The East Anglian Air Ambulance has thanked the "wonderful" public for letting Britain's Prince William get on with his job as their pilot unhindered.
The Duke of Cambridge joined the organisation, who respond to an average of five emergency calls a day, last July and there were concerns his work would cause a fuss in the local community and attract unwanted attention.
However, speaking after the charity's annual meeting on Saturday at Culford School, near Bury St Edmunds, an air ambulance spokeswoman said: "The general public has been wonderful - just letting him get on and accepting he's someone trying to do a job like anyone else.
"As a charity we're delighted that the region has supported his work and allowed him to get on with the job - the very important job he's chosen to do."
Meanwhile, people whose lives had been saved stepped forward to tell their story and praise the service.
One man, Tim Papworth - who fell from a ladder and suffered a life-threatening head injury in 2010 at his farm near North Walsham, in Norfolk - shared: "The reason I'm here today is to tell my story. At the end of the day there's no way I could pay enough back financially to say thank you for saving my life. For me, everything I can do to raise money for the air ambulance I do. That's why I'm here today.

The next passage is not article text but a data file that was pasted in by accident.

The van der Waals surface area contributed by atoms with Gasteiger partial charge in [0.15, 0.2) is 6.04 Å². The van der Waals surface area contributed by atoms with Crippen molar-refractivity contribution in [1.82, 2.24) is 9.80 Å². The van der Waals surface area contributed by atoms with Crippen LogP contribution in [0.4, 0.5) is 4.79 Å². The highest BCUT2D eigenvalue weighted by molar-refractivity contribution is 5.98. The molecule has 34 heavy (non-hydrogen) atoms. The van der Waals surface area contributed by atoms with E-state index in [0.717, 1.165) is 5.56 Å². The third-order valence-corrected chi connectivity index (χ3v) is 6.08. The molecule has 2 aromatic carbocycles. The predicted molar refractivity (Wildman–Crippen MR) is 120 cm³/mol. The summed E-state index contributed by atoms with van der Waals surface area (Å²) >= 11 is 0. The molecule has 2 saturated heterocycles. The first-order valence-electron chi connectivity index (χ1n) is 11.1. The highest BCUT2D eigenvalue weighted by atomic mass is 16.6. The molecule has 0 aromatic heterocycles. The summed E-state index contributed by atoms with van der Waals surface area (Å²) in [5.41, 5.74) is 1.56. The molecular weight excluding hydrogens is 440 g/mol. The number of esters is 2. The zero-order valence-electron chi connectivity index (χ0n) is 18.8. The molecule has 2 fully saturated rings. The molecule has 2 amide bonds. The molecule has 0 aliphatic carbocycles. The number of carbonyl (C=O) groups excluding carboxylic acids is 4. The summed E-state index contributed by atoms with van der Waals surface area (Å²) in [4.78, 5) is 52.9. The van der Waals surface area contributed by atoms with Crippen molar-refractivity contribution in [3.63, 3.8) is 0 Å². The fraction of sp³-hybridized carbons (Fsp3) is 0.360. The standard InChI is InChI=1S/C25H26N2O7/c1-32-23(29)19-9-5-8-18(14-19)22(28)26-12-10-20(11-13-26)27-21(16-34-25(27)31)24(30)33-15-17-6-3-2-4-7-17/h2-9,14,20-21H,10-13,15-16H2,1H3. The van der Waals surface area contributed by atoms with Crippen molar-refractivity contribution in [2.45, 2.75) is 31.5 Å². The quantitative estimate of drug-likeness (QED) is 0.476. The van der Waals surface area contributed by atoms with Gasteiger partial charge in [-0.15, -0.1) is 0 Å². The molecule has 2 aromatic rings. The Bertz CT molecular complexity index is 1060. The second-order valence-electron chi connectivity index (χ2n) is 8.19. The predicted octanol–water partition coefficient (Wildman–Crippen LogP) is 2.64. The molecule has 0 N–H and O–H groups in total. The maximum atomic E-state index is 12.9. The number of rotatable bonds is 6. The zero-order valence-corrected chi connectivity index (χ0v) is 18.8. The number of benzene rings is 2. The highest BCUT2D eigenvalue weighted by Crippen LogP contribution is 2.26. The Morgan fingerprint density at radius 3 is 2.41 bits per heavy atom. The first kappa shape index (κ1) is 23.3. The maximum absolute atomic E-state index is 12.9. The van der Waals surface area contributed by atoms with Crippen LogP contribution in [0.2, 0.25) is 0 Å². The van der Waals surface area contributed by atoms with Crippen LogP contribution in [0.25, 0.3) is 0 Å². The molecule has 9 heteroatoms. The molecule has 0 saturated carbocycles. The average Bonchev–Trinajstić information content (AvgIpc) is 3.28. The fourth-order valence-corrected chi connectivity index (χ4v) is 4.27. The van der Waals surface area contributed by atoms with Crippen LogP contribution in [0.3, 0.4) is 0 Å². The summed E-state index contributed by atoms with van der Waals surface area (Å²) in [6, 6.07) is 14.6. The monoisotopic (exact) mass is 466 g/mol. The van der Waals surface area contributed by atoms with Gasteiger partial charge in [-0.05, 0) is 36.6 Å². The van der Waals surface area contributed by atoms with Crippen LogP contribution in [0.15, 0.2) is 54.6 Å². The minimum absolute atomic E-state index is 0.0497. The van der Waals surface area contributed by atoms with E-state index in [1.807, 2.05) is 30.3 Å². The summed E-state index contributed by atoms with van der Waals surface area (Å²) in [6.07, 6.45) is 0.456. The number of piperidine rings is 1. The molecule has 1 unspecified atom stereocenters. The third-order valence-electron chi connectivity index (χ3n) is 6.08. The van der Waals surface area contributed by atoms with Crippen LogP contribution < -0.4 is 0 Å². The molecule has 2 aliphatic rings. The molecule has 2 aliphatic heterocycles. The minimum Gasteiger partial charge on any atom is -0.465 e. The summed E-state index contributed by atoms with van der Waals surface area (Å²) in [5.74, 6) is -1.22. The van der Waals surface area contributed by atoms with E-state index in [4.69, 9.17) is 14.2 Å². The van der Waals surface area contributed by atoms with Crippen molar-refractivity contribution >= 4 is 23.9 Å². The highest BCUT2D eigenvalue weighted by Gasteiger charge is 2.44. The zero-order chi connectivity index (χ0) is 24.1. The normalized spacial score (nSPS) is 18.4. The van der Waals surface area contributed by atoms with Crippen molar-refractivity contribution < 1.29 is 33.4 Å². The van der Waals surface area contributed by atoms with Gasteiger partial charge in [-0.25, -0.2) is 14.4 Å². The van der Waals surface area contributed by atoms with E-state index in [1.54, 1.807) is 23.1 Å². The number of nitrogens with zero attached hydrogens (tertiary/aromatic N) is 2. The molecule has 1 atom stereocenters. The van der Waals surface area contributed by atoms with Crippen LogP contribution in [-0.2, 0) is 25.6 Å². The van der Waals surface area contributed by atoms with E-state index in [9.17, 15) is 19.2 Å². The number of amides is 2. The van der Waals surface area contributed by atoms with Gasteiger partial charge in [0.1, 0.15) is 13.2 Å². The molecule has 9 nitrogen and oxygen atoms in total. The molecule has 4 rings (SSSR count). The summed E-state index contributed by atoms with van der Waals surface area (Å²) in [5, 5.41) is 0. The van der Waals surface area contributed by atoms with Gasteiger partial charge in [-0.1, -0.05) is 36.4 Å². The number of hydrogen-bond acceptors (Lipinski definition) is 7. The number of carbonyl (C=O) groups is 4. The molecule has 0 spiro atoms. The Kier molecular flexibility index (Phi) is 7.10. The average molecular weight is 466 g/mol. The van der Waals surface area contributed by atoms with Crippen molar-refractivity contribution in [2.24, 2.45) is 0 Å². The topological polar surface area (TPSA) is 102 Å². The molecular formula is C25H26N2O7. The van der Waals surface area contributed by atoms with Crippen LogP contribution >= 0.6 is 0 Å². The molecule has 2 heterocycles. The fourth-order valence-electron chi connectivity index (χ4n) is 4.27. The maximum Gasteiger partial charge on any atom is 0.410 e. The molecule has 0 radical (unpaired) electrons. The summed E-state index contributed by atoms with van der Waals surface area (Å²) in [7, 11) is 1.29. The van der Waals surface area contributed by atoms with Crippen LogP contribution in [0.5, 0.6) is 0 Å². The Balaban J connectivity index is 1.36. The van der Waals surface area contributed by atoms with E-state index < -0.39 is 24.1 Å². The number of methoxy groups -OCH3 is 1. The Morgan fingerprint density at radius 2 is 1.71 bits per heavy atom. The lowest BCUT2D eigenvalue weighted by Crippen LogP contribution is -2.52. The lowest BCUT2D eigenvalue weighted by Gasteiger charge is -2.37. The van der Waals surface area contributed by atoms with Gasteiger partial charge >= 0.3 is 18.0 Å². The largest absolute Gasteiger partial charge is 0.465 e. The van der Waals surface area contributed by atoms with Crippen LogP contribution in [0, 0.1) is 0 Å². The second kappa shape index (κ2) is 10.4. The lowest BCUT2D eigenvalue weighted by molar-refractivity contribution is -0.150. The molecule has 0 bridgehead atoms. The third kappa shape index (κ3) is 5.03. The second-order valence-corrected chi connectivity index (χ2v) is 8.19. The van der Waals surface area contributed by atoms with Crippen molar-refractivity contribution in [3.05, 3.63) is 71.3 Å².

"How lucky am I that we've got this marvellous service?"
Prince William, 33 - who lives in Norfolk with the Duchess of Cambridge, 34, and their children Prince George, two and 21-month-old Princess Charlotte - is one of 12 pilots who fly above East Anglia, which costs £10m a year to run.
Their senior pilot Captain David Kelly is running the London Marathon in April with the aim of raising £2,000 for the air ambulance. To sponsor him, go to his JustGiving page which can be found under the name 'Dave Kelly EAAA Pilot'.